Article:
- BIPOC report less access than to MOUD and MAT than non-BIPOC people
- BIPOC report lower levels of adherence to treatment with MOUD and MAT
The information on inequities in rates of treatment reveal the disadvantage pregnant black women with OUD experience, as compared to pregnant white women with OUD.
The disparities created disadvantages because full engagement in properly supervised and managed MAT during pregnancy can:
- Prevent withdrawal symptoms
- Decrease likelihood of relapse
- Decrease infectious disease transmission
- Improve adherence to prenatal care
- Improve adherence to addiction treatment
- Reduce risk of miscarriage
- Reduce risk of premature birth
- Increase birthweight
- Decrease pregnancy related death for mothers
- Decrease severe OUD-related morbidity (disease/illness)
The evidence tells us that for pregnant mothers with OUD, MAT programs improve outcome across the board for both the mother and the developing fetus. That’s why the meta-analysis we discuss today is important: racial inequities in OUD care for pregnant women are something we can correct.
Let’s take a look at the results of that meta-analysis.
Race, Racism, and Addiction Treatment During Pregnancy: The Results
As we mention above, researchers gathered and analyzed data on maternal outcomes during and after pregnancy, fetal outcomes during pregnancy, and infant outcomes after delivery. They found race-associated differences in maternal care and outcome before and after pregnancy, and race-associated differences in infant care after delivery.
Here’s what they report.
Race and Addiction Treatment During Pregnancy, and Opioid Use Disorder
- Black and Latinx patients had significantly lower likelihood of receiving MOUD and engaging in MAT, compared to white patients
- Among Black and Latinx patients who engaged in any MAT (methadone or buprenorphine):
- Treatment retention was lower
- Methadone was more common than buprenorphine
- Among Black and Latinx patients who engaged in MAT with buprenorphine specifically:
- Early discontinuation was more common than for non-Black/Latinx patients
- Black and Latinx mothers with OUD were more likely to receive sterilization than other contraceptive methods, compared to non-Black/Latinx mothers
- Non-Latinx Black women with OUD were more likely to utilize postpartum healthcare, compared to non-Latinx White women
- Black infants were less likely than white infants to receive pharmacotherapy for NAS
- Black infants were more likely than white infants to have a longer post-partum length of stay in hospital for NAS
This data teaches us at least two critical things that we must consider as we move forward and work toward offering equitable care for everyone who experiences the negative consequences of the opioid crisis.
First, although most of the studies in the meta-analysis focused on neonatal and/or infant outcomes, very few included data on race or ethnicity on the subjects in the studies. When the issue of race or ethnicity was addressed, various authors explained the absence of the mention of race by indicating the homogenous nature of their study subject: most studies either included almost all White women or almost all Black/Latinx women.
Very few had a diverse patient population.
That brings us to our second critical observation of this data, which the study authors address: the role of race in biomedical research.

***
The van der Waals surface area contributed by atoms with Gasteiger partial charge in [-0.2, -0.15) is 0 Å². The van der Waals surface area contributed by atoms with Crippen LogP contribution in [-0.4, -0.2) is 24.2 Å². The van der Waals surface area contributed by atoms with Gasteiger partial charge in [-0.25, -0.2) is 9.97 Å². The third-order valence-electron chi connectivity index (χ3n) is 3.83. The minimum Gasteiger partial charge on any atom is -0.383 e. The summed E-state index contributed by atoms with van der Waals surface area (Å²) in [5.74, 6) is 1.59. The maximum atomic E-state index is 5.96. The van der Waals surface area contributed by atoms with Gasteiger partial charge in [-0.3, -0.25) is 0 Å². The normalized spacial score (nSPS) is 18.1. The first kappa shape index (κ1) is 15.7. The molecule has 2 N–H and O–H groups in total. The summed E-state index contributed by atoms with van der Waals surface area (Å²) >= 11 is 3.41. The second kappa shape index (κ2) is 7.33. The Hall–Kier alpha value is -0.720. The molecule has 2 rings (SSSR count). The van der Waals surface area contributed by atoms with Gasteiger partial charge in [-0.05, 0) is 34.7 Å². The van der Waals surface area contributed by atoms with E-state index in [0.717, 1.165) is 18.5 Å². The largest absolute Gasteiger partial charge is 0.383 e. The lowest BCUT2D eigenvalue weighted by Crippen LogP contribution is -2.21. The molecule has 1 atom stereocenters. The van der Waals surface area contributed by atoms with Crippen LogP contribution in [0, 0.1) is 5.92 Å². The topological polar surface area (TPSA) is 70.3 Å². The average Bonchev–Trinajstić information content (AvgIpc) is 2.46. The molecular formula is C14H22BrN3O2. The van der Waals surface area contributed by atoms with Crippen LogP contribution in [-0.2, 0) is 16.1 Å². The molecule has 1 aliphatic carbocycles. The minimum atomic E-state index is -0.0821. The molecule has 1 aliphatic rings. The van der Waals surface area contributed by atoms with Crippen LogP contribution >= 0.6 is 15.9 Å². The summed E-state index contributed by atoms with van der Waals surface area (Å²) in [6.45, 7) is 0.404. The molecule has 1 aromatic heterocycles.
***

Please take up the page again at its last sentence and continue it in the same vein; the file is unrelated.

Towards Inclusion in Treatment and Research
Here’s how the study authors describe this issue:
“The way in which research participants are recruited and data are collected may reflect a long history of biomedical research that excluded marginalized groups from research and/or resulted in harm to groups of Black, Indigenous, and people of color (BIPOC) without proper consent for research. The challenges of recruiting a diverse sample are real, but the historic impact of scientific racism can be overcome with careful attention to trust and accurate information about the goals of research.”
That’s an important and relevant insight. Not only might treatment and support for pregnant women with OUD be affected by issues of race and ethnicity, but the scientific data itself – which we use to make most of our public policy decisions – might also be affected by issues of race and ethnicity. The implication is that if we rethink and re-envision our entire care system through the lens of race and ethnicity, we may be better able to address and correct any inequities in care based on race and ethnicity.
How can we do this?
The study authors make the following suggestions for researchers, based on work published in the paper “How to Embed a Racial and Ethnic Equity Perspective in Research.” Here’s how researchers can move forward, and work toward a more inclusive paradigm:
- Researchers should examine their own backgrounds and biases
- Researchers should commit to digging deeper into the data to identify factors associated with race and ethnicity
- All researchers need to understand that the research process itself has an impact on communities, and they need to ensure their research benefits the communities they study
- Researchers should engage communities in research, and give credit to community members who contribute to the research
- Researchers should guard against making results associated with white race/whiteness the normative, standard, or default results by which to analyze data
When we read this list, we realize something important. In order to create a more inclusive paradigm of care, we can simply replace the words researchers and research in the list above with the phrase treatment providers and the word treatment. If we do that, we can interrogate our own biases, and ensure they don’t impact the support we offer to anyone – including pregnant BIPOC with opioid use disorder.